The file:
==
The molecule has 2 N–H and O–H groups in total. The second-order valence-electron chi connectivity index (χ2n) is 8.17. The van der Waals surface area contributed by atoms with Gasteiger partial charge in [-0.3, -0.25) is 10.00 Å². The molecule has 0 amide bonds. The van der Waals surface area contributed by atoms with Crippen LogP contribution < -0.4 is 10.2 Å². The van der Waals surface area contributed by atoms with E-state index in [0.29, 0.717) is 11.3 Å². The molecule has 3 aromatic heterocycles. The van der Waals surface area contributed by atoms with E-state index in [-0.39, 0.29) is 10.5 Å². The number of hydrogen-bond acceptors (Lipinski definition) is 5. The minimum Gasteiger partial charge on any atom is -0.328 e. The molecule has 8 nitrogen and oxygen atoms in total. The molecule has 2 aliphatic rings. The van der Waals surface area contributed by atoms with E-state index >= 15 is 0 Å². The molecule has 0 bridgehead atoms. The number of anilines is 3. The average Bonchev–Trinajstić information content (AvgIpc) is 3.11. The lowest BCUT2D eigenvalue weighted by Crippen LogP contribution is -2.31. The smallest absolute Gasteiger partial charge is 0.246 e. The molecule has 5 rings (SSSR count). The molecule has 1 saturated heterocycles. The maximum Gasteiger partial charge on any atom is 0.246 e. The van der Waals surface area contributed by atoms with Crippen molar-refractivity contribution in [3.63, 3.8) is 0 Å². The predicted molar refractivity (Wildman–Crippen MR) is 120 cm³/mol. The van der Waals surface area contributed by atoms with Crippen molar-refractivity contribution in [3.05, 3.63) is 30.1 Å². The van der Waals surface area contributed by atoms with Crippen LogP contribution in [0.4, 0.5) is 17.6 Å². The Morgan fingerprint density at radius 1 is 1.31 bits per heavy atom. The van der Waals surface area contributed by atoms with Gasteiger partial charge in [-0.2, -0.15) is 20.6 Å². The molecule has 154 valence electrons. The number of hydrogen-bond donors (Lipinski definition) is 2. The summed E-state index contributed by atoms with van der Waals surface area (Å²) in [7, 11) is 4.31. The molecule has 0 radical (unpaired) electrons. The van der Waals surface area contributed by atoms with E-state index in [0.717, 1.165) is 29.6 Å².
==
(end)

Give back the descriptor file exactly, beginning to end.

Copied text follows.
The molecule has 2 N–H and O–H groups in total. The second-order valence-electron chi connectivity index (χ2n) is 8.17. The van der Waals surface area contributed by atoms with Gasteiger partial charge in [-0.3, -0.25) is 10.00 Å². The molecule has 0 amide bonds. The van der Waals surface area contributed by atoms with Crippen LogP contribution < -0.4 is 10.2 Å². The van der Waals surface area contributed by atoms with E-state index in [0.29, 0.717) is 11.3 Å². The molecule has 3 aromatic heterocycles. The van der Waals surface area contributed by atoms with E-state index in [-0.39, 0.29) is 10.5 Å². The number of hydrogen-bond acceptors (Lipinski definition) is 5. The minimum Gasteiger partial charge on any atom is -0.328 e. The molecule has 8 nitrogen and oxygen atoms in total. The molecule has 2 aliphatic rings. The van der Waals surface area contributed by atoms with E-state index >= 15 is 0 Å². The molecule has 0 bridgehead atoms. The number of anilines is 3. The average Bonchev–Trinajstić information content (AvgIpc) is 3.11. The lowest BCUT2D eigenvalue weighted by Crippen LogP contribution is -2.31. The smallest absolute Gasteiger partial charge is 0.246 e. The molecule has 5 rings (SSSR count). The molecule has 1 saturated heterocycles. The maximum Gasteiger partial charge on any atom is 0.246 e. The van der Waals surface area contributed by atoms with Crippen molar-refractivity contribution in [3.63, 3.8) is 0 Å². The predicted molar refractivity (Wildman–Crippen MR) is 120 cm³/mol. The van der Waals surface area contributed by atoms with Crippen molar-refractivity contribution in [3.05, 3.63) is 30.1 Å². The van der Waals surface area contributed by atoms with Crippen LogP contribution in [0.4, 0.5) is 17.6 Å². The Morgan fingerprint density at radius 1 is 1.31 bits per heavy atom. The van der Waals surface area contributed by atoms with Gasteiger partial charge in [-0.2, -0.15) is 20.6 Å². The molecule has 154 valence electrons. The number of hydrogen-bond donors (Lipinski definition) is 2. The summed E-state index contributed by atoms with van der Waals surface area (Å²) in [7, 11) is 4.31. The molecule has 0 radical (unpaired) electrons. The van der Waals surface area contributed by atoms with E-state index in [0.717, 1.165) is 29.6 Å².